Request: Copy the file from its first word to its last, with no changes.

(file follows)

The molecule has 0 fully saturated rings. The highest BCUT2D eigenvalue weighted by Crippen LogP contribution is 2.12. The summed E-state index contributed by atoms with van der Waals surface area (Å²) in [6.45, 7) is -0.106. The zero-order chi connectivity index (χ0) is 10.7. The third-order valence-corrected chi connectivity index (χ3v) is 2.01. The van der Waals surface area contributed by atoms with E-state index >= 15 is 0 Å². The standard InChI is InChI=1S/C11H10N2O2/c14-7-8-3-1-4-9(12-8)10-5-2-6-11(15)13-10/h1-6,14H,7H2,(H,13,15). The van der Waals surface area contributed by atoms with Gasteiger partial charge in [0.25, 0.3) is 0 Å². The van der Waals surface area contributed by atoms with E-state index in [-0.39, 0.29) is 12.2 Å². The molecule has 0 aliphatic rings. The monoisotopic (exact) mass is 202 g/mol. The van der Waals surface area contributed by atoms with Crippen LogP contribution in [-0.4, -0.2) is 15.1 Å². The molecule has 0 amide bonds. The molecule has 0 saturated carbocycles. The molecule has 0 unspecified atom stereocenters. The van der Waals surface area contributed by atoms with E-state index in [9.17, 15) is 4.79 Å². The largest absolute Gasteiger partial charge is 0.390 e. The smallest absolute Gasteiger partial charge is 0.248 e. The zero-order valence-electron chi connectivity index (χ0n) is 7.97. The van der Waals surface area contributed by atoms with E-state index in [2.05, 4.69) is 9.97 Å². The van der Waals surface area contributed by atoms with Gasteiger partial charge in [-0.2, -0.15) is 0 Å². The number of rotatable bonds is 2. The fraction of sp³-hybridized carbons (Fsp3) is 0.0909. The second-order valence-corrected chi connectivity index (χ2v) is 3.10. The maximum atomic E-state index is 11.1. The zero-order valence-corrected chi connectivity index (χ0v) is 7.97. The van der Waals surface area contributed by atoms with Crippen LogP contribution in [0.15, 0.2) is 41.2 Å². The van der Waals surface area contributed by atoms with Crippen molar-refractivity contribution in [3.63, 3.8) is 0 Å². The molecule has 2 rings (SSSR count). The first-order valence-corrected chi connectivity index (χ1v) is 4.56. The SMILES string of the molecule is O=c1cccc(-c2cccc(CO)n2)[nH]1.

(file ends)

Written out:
The molecule has 0 fully saturated rings. The highest BCUT2D eigenvalue weighted by Crippen LogP contribution is 2.12. The summed E-state index contributed by atoms with van der Waals surface area (Å²) in [6.45, 7) is -0.106. The zero-order chi connectivity index (χ0) is 10.7. The third-order valence-corrected chi connectivity index (χ3v) is 2.01. The van der Waals surface area contributed by atoms with E-state index >= 15 is 0 Å². The standard InChI is InChI=1S/C11H10N2O2/c14-7-8-3-1-4-9(12-8)10-5-2-6-11(15)13-10/h1-6,14H,7H2,(H,13,15). The van der Waals surface area contributed by atoms with Gasteiger partial charge in [0.25, 0.3) is 0 Å². The van der Waals surface area contributed by atoms with E-state index in [-0.39, 0.29) is 12.2 Å². The molecule has 0 aliphatic rings. The monoisotopic (exact) mass is 202 g/mol. The van der Waals surface area contributed by atoms with Crippen LogP contribution in [-0.4, -0.2) is 15.1 Å². The molecule has 0 amide bonds. The molecule has 0 saturated carbocycles. The molecule has 0 unspecified atom stereocenters. The van der Waals surface area contributed by atoms with E-state index in [9.17, 15) is 4.79 Å². The largest absolute Gasteiger partial charge is 0.390 e. The smallest absolute Gasteiger partial charge is 0.248 e. The zero-order valence-electron chi connectivity index (χ0n) is 7.97. The van der Waals surface area contributed by atoms with E-state index in [2.05, 4.69) is 9.97 Å². The van der Waals surface area contributed by atoms with Gasteiger partial charge in [-0.2, -0.15) is 0 Å². The number of rotatable bonds is 2. The fraction of sp³-hybridized carbons (Fsp3) is 0.0909. The second-order valence-corrected chi connectivity index (χ2v) is 3.10. The maximum atomic E-state index is 11.1. The zero-order valence-corrected chi connectivity index (χ0v) is 7.97. The van der Waals surface area contributed by atoms with Crippen LogP contribution in [0.15, 0.2) is 41.2 Å². The van der Waals surface area contributed by atoms with Crippen molar-refractivity contribution in [3.63, 3.8) is 0 Å². The molecule has 2 rings (SSSR count). The first-order valence-corrected chi connectivity index (χ1v) is 4.56. The SMILES string of the molecule is O=c1cccc(-c2cccc(CO)n2)[nH]1.